Their savings buy less stuff each year, but they’re not losing anything? Seems like twisted logic to me.

    Bitcoin is a non inflationary asset. Limited supply, can’t be expanded. Current BTC inflation rate is 1.77% and declining towards zero on a defined schedule.
    As more adoption takes place, the main issue with Bitcoin, volatility, should decrease. Purchasing power stored in Bitcoin should remain constant, or grow.

    “How can third-world countries counter inflation using Bitcoin”?
    Wheat/"/"/"
    "An angry man catches no fish"-Zen proverb.

  12. #652
    Quote Originally Posted by Wheat/"/"/" View Post
    So nobody is losing anything in fiat savings? But they are losing purchasing power….Hmmmm

    Their savings buy less stuff each year, but they’re not losing anything? Seems like twisted logic to me.

    Bitcoin is a non inflationary asset. Limited supply, can’t be expanded. Current BTC inflation rate is 1.77% and declining towards zero on a defined schedule.
    As more adoption takes place, the main issue with Bitcoin, volatility, should decrease. Purchasing power stored in Bitcoin should remain constant, or grow.

    “How can third-world countries counter inflation using Bitcoin”?
    There is a difference between prices going up because of supply/demand and because of monetary policy. In Brazil, their savings buy the exact same amount as last year because their interest rates shadow (historically exceed) inflation. The lose is from wages paid today that have not changed. But the money earned today (if saved) will buy the same amount next month. Bitcoin would not solve that.

  13. #653
    Join Date
    Feb 2007
    Location
    Ashburn, VA
    So I did finally read the entire Molly White piece linked earlier, which was definitely worthwhile, as was the lengthy Current Affairs piece w/ Nicholas Weaver. Both articulated a lot of inchoate thoughts I had about the entire space.

    Anyway, in one of the footnotes of the former, it linked to a site Attack of the 50 Foot Blockchain, which I guess is also a book of the same name by the guy who runs it.

    Two article of note:
    Bitcoin myths: immutability, decentralisation, and the cult of “21 million”
    https://davidgerard.co.uk/blockchain...of-21-million/

    The conspiracy theory economics of Bitcoin
    https://davidgerard.co.uk/blockchain...cs-of-bitcoin/

    I am not an economist, and am not well-versed on the debates around monetary policy, but both pieces definitely got my attention. A couple quotes from the latter that seem relevant to our discussion here:

    Pure commodities – gold and silver – haven’t done the job of money well for a few hundred years, and Bitcoin wants to be money but was set up to work like a commodity. Nakamoto put a strict limit on the supply of bitcoins: there will only ever be 21 million BTC. So advocates claim Bitcoin is thus, somehow, sufficiently similar to gold to serve as a “store of value” in the desired manner, even “an Internet of true value” (whatever “true” means there). This is despite its extreme volatility making it almost useless as a store of value, and despite it being way harder to use as money than any currency should be, even for its few use cases.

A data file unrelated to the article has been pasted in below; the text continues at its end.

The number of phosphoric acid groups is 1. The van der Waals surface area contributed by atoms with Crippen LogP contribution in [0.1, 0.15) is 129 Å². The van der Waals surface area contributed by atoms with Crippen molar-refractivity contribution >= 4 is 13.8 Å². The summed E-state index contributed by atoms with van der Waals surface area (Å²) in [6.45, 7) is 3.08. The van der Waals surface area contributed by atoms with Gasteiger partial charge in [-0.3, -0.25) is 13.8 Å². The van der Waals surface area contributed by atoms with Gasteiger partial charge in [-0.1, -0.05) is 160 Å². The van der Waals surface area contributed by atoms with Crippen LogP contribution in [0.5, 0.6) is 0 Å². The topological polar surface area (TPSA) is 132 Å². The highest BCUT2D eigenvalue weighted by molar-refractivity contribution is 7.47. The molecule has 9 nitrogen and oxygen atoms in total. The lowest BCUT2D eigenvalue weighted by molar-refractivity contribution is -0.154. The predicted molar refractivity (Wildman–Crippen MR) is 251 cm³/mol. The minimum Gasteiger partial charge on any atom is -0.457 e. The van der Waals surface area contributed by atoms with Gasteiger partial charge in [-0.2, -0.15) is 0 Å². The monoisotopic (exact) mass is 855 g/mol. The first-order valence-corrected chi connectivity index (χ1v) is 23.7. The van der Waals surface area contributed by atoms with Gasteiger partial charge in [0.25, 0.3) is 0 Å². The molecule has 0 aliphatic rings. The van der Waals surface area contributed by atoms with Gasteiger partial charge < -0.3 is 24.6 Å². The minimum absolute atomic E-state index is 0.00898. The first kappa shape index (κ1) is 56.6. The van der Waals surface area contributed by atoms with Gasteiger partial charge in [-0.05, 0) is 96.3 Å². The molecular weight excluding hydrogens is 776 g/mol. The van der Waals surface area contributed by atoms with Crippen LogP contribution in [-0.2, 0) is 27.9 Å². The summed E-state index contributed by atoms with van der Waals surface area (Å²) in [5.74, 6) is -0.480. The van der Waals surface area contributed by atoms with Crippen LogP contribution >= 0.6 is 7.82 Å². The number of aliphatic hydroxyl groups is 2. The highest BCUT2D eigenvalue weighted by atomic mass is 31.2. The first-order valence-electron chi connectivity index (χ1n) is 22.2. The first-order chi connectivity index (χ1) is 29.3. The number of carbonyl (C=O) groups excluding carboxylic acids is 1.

Bitcoin ideology bought into the entire Federal Reserve conspiracy package. The Fed is a plot to use inflation to steal value from the people and hand it to a shadowy cabal of elites who also control the government; the worldwide economy is in danger of collapse at any moment due to central banking and fractional reserve banking; gold – sorry, Bitcoin – has intrinsic value that will protect you from this collapse. Advocates repackage and propagate these ideas almost verbatim, even when they almost certainly don’t know who or where they trace back to.

    ...

    Conventional economics views inflation – a decline in money’s purchasing power – as a phenomenon of consumer prices, consumer confidence, productivity, commodity and asset prices, etc., which a central bank then responds to with monetary policy. Printing more money can cause inflation, but it’s not the usual cause. The conspiracy theorist view is that it’s the central bank intervention causing the inflation. Bitcoin ideology assumes that inflation is a purely monetary phenomenon that can only be caused by printing more money, and that Bitcoin is immune due to its strictly limited supply. This was demonstrated trivially false when the price of a bitcoin dropped from $1000 in late 2013 to $200 in early 2015 – 400% inflation – while supply only went up 10%.

    Nakamoto’s 2008 white paper alluded to these ideas, but the 2009 release announcement for Bitcoin 0.1 states them outright:

    Code:
    The root problem with conventional currency is all the trust that’s required to make it work. The central bank must be trusted 
    not to debase the currency, but the history of fiat currencies is full of breaches of that trust. Banks must be trusted to hold our money 
    and transfer it electronically, but they lend it out in waves of credit bubbles with barely a fraction in reserve. We have to trust them 
    with our privacy, trust them not to let identity thieves drain our accounts. Their massive overhead costs make micropayments impossible.
    Bitcoin failed at every one of Nakamoto’s aspirations here...
    A text without a context is a pretext.

  14. #654
    Join Date
    Mar 2007
    Location
    Boca Grande Florida